The State of Student Debt
February 19th, 2016
For many adults in search of a high-paying job and benefits, a college degree is the ticket to the skills and experience they need. Four-year college graduates have more employment opportunities, higher earning potential, and better wages and benefits packages that help support individuals and families in becoming more economically secure. However, this security often comes at a price—plus interest: rapidly increasing tuition prompts many to take on student loans to finance their educations, leaving recent graduates—nationally and in the Mid South—saddled with student debt.
Average student debt varies significantly state by state and depending on the type of institution attended; community college attendees typically borrow less than students attending 4-year public or private nonprofit institutions and students at 4-year for-profit colleges generally take on the most debt.
In the Mid South, the average college graduate amasses $25,014 in student loans, ranging from $23,025 in Louisiana to $26,177 in Mississippi, just shy of the $27,022 national average. This hefty price tag isn’t a fluke—graduating with debt is now the norm as more than half of Mid South college graduates walk across the stage with some degree of student debt.
While average student debt in Mid South states is below the national average, the impact of accumulating large sums of debt is the same. Significant student debt limits financial resources available to build assets. When a considerable portion of monthly earnings is automatically earmarked for loan repayment, young student debtors are unable to invest those earnings elsewhere. This means large, economy-driving purchases like new cars and homes are postponed along with contributing to savings or retirement.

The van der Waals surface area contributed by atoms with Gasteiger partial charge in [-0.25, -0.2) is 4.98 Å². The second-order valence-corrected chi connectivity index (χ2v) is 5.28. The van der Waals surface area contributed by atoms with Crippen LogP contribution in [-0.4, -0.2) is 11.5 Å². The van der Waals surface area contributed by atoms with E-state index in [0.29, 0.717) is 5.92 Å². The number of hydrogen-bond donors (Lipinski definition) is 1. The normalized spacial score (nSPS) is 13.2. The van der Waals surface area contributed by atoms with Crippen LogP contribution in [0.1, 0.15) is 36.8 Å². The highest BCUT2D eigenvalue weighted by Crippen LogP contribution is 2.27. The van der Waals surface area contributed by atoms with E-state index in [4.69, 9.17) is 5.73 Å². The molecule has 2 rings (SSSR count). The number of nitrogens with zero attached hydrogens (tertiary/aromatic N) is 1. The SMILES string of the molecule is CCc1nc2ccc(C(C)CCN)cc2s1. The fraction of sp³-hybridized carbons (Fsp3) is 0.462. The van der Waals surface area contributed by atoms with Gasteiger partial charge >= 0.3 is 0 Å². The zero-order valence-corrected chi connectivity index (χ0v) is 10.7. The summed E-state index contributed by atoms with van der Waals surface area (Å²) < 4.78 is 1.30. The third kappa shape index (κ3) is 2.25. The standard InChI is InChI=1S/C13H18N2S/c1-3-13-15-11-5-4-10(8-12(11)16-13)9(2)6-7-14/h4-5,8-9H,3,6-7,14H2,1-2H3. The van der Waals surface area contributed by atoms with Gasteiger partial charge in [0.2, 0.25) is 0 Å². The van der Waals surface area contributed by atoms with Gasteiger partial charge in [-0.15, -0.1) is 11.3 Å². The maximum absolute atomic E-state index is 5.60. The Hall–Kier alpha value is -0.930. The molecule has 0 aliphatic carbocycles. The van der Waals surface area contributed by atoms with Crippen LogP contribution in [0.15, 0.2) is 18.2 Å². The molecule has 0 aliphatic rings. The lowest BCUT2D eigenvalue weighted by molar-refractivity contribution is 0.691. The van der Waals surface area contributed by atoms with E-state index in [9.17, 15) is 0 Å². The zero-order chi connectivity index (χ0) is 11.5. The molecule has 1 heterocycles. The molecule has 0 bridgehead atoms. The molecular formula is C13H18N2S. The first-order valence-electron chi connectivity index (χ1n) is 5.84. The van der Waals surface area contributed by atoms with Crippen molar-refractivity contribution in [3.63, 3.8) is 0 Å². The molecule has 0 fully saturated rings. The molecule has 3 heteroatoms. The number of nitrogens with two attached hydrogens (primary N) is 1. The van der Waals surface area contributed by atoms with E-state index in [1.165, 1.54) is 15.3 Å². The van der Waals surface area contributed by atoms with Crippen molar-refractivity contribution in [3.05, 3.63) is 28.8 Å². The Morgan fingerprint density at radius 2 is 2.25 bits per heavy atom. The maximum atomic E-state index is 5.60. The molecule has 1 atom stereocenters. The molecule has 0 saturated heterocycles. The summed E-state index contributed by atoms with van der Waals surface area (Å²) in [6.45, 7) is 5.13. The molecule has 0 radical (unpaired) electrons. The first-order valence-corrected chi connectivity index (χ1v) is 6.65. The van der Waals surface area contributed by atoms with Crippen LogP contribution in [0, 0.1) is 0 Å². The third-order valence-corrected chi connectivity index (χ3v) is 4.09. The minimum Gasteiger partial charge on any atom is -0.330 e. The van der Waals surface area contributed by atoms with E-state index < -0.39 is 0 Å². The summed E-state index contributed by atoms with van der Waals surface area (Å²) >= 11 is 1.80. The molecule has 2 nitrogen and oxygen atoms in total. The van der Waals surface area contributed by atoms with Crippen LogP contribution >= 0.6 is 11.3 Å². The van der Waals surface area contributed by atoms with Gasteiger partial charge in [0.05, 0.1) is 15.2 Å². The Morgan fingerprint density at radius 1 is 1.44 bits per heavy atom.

The wealth disparity between those with student debt and those without is another cause for concern: households headed by a young, college-educated adult without student debt have seven times the net worth of households headed by a young, college-educated adult with student debt. In these cases, the same tool intended to help increase economic security is preventing some college graduates from achieving it.
In many ways, student loans are a necessary evil, but there are ways to mitigate the debt burden on college graduates. Giving students options to finance their education is essential to keep college affordable and debt under control. At the individual level, state aid programs like the Mississippi Tuition Assistance Grant (MTAG) help students afford college and minimize the need for loans while work-study allows students to work off tuition costs while enrolled. At the state level, slashed funding for public higher education institutions compels schools to raise tuition to cover costs. Maintaining funding levels for public universities and colleges in the legislature prevents the cost burden from being passed to students and reduces their need to take on loans, preserving higher education as an accessible, affordable pathway to economic security.